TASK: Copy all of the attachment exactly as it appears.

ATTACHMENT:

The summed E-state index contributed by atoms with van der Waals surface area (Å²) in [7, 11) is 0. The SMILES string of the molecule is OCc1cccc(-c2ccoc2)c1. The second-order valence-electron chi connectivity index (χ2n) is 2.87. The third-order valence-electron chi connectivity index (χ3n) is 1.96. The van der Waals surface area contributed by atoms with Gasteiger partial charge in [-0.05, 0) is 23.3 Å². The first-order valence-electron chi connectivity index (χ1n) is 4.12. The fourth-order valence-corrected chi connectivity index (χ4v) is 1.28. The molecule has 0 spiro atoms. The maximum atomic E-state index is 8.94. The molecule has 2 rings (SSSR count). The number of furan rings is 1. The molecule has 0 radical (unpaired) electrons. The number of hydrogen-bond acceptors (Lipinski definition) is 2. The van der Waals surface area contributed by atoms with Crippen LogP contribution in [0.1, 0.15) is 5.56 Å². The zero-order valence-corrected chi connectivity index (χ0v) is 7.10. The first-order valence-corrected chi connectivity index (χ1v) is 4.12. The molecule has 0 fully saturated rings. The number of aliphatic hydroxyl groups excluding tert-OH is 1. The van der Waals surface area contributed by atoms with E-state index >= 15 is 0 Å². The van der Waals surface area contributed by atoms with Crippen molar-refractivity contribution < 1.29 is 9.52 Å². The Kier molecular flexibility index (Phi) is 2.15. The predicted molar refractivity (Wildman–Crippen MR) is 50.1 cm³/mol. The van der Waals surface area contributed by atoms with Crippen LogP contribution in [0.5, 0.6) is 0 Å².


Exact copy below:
The summed E-state index contributed by atoms with van der Waals surface area (Å²) in [7, 11) is 0. The SMILES string of the molecule is OCc1cccc(-c2ccoc2)c1. The second-order valence-electron chi connectivity index (χ2n) is 2.87. The third-order valence-electron chi connectivity index (χ3n) is 1.96. The van der Waals surface area contributed by atoms with Gasteiger partial charge in [-0.05, 0) is 23.3 Å². The first-order valence-electron chi connectivity index (χ1n) is 4.12. The fourth-order valence-corrected chi connectivity index (χ4v) is 1.28. The molecule has 0 spiro atoms. The maximum atomic E-state index is 8.94. The molecule has 2 rings (SSSR count). The number of furan rings is 1. The molecule has 0 radical (unpaired) electrons. The number of hydrogen-bond acceptors (Lipinski definition) is 2. The van der Waals surface area contributed by atoms with Crippen LogP contribution in [0.1, 0.15) is 5.56 Å². The zero-order valence-corrected chi connectivity index (χ0v) is 7.10. The first-order valence-corrected chi connectivity index (χ1v) is 4.12. The molecule has 0 fully saturated rings. The number of aliphatic hydroxyl groups excluding tert-OH is 1. The van der Waals surface area contributed by atoms with E-state index >= 15 is 0 Å². The van der Waals surface area contributed by atoms with Crippen molar-refractivity contribution < 1.29 is 9.52 Å². The Kier molecular flexibility index (Phi) is 2.15. The predicted molar refractivity (Wildman–Crippen MR) is 50.1 cm³/mol. The van der Waals surface area contributed by atoms with Crippen LogP contribution in [0.5, 0.6) is 0 Å².